Dear Annie: My father passed away a year ago. My brother, who lived closest, was entrusted to oversee my mother’s care. My siblings and I were all aware of the sacrifices Dad made to ensure my mother would be provided for. Their house is not paid off, but there is enough coming in monthly to cover her expenses.
A couple of days after Mom received the insurance settlement, my brother borrowed a third of it. He gave her a promissory note and is paying 2 percent interest. A year later, he borrowed half of what was left. My mother just informed me of this when I called on what would have been my dad’s birthday. My brother told her to keep it a secret, so she doesn’t want me to let on. I advised her to move the rest of the money into an account to which my brother does not have access.
Right now, I don’t think very highly of my brother and wonder if this is a form of elder abuse. He is having financial difficulties, but so am I, and Mom doesn’t have enough money to fix anyone’s problems. His pay has been downsized, but he has a pretty lavish lifestyle and indulges his kids and wife. Right now, my mother is planning to change her will, since my brother is the executor. What is your advice? – Disappointed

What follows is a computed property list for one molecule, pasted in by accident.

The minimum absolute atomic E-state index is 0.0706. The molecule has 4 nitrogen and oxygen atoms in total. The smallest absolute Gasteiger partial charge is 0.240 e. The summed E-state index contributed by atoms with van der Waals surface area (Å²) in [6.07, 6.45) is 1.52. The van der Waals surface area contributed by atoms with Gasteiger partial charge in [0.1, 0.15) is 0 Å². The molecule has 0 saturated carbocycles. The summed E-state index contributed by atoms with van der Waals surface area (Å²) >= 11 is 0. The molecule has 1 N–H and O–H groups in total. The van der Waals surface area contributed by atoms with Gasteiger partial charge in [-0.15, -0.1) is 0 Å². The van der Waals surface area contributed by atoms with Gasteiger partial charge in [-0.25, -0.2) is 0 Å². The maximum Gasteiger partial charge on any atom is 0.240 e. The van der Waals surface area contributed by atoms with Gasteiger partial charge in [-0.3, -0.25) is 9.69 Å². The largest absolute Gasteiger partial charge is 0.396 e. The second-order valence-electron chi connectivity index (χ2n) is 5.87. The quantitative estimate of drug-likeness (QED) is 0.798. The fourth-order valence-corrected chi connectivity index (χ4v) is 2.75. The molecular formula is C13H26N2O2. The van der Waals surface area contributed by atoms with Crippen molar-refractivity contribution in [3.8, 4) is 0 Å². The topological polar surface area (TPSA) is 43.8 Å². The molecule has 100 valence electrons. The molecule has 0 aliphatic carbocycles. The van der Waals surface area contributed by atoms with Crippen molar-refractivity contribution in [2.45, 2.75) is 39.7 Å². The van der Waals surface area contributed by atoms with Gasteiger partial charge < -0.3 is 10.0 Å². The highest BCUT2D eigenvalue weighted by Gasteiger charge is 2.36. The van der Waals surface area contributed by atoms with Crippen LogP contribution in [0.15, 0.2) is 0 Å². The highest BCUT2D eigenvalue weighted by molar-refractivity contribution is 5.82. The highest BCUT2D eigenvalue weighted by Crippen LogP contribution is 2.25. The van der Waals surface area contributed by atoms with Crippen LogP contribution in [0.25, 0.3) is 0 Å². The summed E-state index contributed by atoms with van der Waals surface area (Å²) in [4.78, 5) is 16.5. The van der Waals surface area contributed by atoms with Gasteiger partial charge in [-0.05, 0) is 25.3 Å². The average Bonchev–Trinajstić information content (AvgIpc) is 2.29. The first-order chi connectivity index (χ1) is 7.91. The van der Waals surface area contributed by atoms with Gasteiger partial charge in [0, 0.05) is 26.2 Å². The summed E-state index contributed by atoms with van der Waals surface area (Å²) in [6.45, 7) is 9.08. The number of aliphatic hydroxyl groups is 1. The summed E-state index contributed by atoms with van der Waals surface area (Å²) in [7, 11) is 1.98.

Dear Disappointed: If your brother took this money from your mother without her knowledge or consent, or if Mom was incapable of understanding the repercussions of what she was doing, it would indeed be elder abuse. But it sounds as if your brother is attempting to pay her back, albeit slowly. Before allowing this to escalate into a permanent rift, you should have a family discussion with all your siblings and your mother. Don’t make accusations. Simply discuss how best to see that Mom’s money is used for her benefit. You might want to bring in a financial counselor or attorney to act as mediator.
sponsored According to two 2015 surveys, 62 percent of Americans do not have enough savings to handle an unexpected emergency, much less any long-term plans.